Saturday, June 27, 2009
Book Review: William James Varieties of Religous Experience
Modern Library said that this was the second best non-fiction work of the twentieth century, after Henry Adams, "The Education of Henry Adams"...neither of those things are true.
Admittedly I didn't read this whole thing, I got sort of frustrated. So maybe I'm leaping to conclusions, but...
I guess I'm a a little confused at what William James is suggesting. If I understand correctly he is attempting to rebut intellectual atheism of the Bertrand Russel (and Ben Feldman!) sort. He suggests that it IS acceptable to believe without evidence if that belief creates positive spiritual or emotional experience, a sort of anti-rational, religious utilitarianism.
There seem to me, a couple of obvious problems with this.
Firstly, he does not make proper allowance for the possibility [reality] that the notion that belief without evidence is harmless when it brings an individual joy tends to fall apart with the realization that, far too often, this individual joy necessitates robbing someone else of their individual joy, negating a pretension toward a utilitarian defense of religious belief.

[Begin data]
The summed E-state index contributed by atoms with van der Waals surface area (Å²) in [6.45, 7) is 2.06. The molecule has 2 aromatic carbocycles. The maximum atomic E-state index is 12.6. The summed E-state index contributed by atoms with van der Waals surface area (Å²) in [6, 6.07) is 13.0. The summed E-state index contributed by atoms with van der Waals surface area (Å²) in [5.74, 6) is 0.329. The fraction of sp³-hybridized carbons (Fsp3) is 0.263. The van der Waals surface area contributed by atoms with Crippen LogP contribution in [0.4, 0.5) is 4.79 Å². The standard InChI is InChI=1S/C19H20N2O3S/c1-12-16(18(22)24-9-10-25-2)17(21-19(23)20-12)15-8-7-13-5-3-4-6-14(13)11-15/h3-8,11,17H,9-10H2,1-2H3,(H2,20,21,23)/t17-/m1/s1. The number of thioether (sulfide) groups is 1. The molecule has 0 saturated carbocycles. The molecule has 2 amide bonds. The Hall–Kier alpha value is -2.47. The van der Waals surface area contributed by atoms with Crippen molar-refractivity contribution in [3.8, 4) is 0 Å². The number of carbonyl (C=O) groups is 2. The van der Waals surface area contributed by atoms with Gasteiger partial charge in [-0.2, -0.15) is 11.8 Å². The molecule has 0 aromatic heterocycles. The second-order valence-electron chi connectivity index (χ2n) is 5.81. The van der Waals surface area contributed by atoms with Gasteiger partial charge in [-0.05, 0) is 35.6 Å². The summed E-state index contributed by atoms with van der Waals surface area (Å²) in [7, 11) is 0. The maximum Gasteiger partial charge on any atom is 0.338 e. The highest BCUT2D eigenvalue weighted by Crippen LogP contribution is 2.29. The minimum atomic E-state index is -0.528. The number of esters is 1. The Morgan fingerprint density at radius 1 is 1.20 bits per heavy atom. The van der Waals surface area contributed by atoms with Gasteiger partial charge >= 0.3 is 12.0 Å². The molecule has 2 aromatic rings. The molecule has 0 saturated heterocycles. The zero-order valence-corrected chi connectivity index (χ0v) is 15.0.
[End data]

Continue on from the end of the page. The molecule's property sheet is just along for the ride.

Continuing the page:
Second, He suggests that while belief without evidence is acceptable, belief IN THE FACE OF EVIDENCE is unacceptable. So this means, for example, that while it may still be ok for James's Christian to belief in God, it is no longer acceptable for James's Christian to believe in an earth that is only six thousand years old.
History suggests that the progression of scientific knowledge inexorably erodes the possible veracity of revelation. So In essence, James's religious philosophy is suggesting that we believe in whatever makes us happy until, inevitably it is no longer intellectually tenable; this seems immediately...naive at best...self-deluding and dishonest at worst.
To me, james's philosphy could be seen to have value only to an individual, born without knowledge of human history and progress, living in complete isolation, devoid of curiosity. Scintillating.